The Glute vs TFL Muscle Battle: Proper Exercise Selection to Correct Muscle Imbalance

Reference:
Selkowitz, DM, Beneck, GJ, and Powers CM. Which Exercises Target the Gluteal Muscles While Minimizing Activation of the Tensor Fascia Lata? Electromyographic Assessment Using Fine-Wire Electrodes. J Orthop Sports Phys Ther. 2013; 43(2):54-64.

Overview and Introduction:
JandaSyndromesVladamir Janda revolutionized human movement dysfunction and rehabilitation when he described three compensatory movement patterns as a result of pattern overload and static posturing. Most musculoskeletal injuries are multifactorial, but more often than Janda’s described three compensation patterns – upper crossed syndrome, lower crossed syndrome and pronation distortion syndrome – are the key contributor to our pain complaints.

Since Janda introduced this topic research has continued to answer what and why questions surrounding these compensatory patterns. We have learned hypertonic / hypotonic muscles and the delicate interplay they have on integrated functional movement. Studies continue to show how these dysfunctional patterns lead to our most common injuries – PFPS, ITBS, Achilles tendinopathy, plantar fasciitis, epicondylopathy, biceps tendinosis, impingement syndromes, MTSS, etc.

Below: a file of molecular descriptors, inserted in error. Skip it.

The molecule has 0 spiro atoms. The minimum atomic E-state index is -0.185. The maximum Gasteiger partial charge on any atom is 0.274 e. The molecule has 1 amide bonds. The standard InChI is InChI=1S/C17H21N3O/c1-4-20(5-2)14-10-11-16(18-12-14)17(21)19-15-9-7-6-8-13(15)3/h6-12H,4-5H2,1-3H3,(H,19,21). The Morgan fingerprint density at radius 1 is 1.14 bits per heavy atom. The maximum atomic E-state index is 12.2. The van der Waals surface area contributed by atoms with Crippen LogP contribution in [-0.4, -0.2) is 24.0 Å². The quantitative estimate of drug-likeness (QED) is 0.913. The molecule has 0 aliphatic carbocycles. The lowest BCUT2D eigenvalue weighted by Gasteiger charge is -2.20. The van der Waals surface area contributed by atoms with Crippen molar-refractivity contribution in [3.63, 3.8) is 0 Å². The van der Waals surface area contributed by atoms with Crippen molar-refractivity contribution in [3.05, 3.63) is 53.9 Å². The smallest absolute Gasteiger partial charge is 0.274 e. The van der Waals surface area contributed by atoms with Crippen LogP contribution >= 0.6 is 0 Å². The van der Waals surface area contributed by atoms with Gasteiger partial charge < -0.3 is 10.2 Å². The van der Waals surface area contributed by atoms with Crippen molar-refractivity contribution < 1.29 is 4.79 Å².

As research evolves we continue to fine-tune our clinical decision making. For several years now rehabilitation journals have published articles linking a myriad of injuries to lower-crossed syndrome, gluteal inhibition, and over-activation of the tensor fasciae latae (TFL). We have learned that these should be a focal point in our rehabilitation techniques to resolve lower extremity overuse injuries. The article by Selkowitz, et al., in the Feb 2103 edition of JOSPT is unique and what I believe to be one of the most clinically relevant studies to be published in the last few months. I liked it so much I had to blog it.

Statement of the Problem: